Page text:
previous post on late payment practices and access to finance,
I outlined how section 3 of the Small Business Enterprise and
Employment Act 2015 (SBEEA) has placed a duty on large companies
and LLPs to report on their payment practices.
The intent of this legislation is to give a helping hand to
suppliers (who are often small businesses) to successfully retrieve
payment from large companies and LLPs.
Recently there have been further developments around this
legislation and one of these is the proposal from the department
for Business, Energy and Industrial strategy (BEIS) to implement a
complaints scheme. It is proposed that the scheme will enable small
businesses to make complaints where there are payment issues. The
definition of "payment" not only covers failure to make
payments but also price quibbling and attempts to stop small
businesses from making complaints.
The scheme will handle complaints in-house and will be enforced
by the Small Business Commissioner. BEIS have announced that the
appointment of the Commissioner will be in autumn 2017.
The Commissioner's main role will be to provide general
advice to small businesses (for example, dispute resolution) and
point them in the right direction if they need an ombudsmen or
regulator. When a small business makes a complaint, the
Commissioner will ask for representations from the large business
or LLP. The Commissioner will then have to decide whether to make
recommendations to the parties.
However, there are limits to the scheme and these are where
Disputes about pricing of good and
Ongoing legal proceedings
Issues that should be passed to the
appropriate ombudsmen or regulator
Matters that started before the
implementation of the scheme
Section 3 of SBEEA is still scheduled to come into effect in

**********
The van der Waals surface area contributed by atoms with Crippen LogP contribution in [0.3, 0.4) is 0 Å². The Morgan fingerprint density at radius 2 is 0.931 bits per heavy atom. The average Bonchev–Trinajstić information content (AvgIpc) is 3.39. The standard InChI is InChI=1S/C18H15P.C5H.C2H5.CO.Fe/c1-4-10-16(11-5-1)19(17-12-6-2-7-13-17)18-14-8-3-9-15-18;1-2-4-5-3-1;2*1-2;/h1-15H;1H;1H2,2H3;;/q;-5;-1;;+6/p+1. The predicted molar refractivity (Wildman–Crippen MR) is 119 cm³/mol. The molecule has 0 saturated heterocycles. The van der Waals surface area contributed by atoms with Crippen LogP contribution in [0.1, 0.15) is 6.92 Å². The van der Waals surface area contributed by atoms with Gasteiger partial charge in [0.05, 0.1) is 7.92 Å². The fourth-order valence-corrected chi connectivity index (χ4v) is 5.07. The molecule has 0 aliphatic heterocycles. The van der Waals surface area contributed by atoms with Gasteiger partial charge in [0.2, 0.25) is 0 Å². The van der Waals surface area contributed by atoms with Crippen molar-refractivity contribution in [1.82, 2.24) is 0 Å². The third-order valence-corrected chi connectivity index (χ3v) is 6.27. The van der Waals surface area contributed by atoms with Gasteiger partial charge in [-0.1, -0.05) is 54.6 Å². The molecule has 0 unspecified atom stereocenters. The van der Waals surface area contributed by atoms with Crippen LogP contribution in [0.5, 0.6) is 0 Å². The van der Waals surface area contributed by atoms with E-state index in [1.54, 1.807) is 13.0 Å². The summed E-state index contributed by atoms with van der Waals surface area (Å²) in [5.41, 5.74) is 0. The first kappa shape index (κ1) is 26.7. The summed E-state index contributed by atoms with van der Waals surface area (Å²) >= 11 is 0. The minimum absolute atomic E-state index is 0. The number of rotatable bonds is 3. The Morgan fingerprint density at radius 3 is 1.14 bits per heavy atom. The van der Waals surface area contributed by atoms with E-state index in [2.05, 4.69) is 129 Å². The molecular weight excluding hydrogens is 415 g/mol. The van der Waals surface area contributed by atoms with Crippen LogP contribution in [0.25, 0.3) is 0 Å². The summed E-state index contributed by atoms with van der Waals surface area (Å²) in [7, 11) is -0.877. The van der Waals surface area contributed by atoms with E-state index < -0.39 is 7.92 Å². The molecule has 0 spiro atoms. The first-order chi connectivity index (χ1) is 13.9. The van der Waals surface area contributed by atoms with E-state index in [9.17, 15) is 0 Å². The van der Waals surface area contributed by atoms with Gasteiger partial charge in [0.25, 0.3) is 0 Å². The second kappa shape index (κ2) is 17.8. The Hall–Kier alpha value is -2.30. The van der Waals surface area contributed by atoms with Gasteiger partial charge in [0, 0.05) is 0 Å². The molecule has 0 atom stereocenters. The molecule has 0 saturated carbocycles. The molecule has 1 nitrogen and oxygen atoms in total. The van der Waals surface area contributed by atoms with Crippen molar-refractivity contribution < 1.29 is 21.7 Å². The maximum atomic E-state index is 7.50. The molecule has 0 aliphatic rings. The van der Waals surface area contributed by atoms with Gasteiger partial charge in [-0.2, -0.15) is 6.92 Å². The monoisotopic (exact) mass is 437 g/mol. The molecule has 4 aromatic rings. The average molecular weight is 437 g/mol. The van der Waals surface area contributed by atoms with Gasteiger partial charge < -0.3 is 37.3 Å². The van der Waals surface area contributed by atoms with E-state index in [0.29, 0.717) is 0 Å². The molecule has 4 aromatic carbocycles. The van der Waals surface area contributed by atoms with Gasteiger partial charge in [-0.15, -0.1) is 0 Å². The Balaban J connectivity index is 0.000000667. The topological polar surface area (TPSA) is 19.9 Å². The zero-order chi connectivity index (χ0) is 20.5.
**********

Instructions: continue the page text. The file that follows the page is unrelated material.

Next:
April 2017 and we have more information following the recent report
The payment practice reporting will:
Apply to large companies and
LLP's only (the criteria have not changed and are mentioned
Be published on a government
Be published twice a year rather than
the quarterly as was originally proposed
Previously, I questioned whether the naming and shaming approach
would break the culture of late payment to suppliers. On
reflection, with the appointment of the Commissioner on the horizon
I do think more weight has been given to the how seriously the
government views late payment to small businesses.
Mike Cherry, National Chairman of the Federation of Small
"Tackling late payments is now a key part of the
government's corporate governance agenda. The comprehensive and
regular duty to report is the first step to combat a business
culture that feels like one where it is OK to pay small firms late.
It is not OK - we estimate that 50,000 business deaths could be
avoided every year, if only payments were made promptly –
adding Ł2.5 billion to the UK economy. We need to see
executive board level engagement and scrutiny of payment practices
to deliver lasting cultural change".
However, I still stand by my question as any decision of the
Commissioner is not legally binding. Also, the Commissioner is not
obliged to publish a report and has discretion as to whether to
include the name of the respondent.
The content of this article is intended to provide a general
guide to the subject matter. Specialist advice should be sought
about your specific circumstances.
To print this article, all you need is to be registered on Mondaq.com.
Click to Login as an existing user or Register so you can print this article.
The recent case of Dickinson v NAL Realisations (Staffordshire) Ltd is a "101" guide to how not to run a small business, providing insight into the pitfalls that can await any director or shareholder...
As the Brexit negotiations start, one direct impact is an interest from clients and advisers looking to have flexibility in their organisational structure ahead of any legislative or other changes being implemented.
An assignment of rights under a contract is normally restricted to the benefit of the contract. Where a party wishes to transfer both the benefit and burden of the contract this generally needs to be done by way of a novation.
Any UK companies doing business with the rest of the EU, or even just in the UK but relying on customers and suppliers who deal with the rest of the EU, should be keeping an eye out for the ramifications of Brexit.
Register for Access and our Free Biweekly Alert for
This service is completely free. Access 250,000 archived articles from 100+ countries and get a personalised email twice a week covering developments (and yes, our lawyers like to think you’ve read our Disclaimer).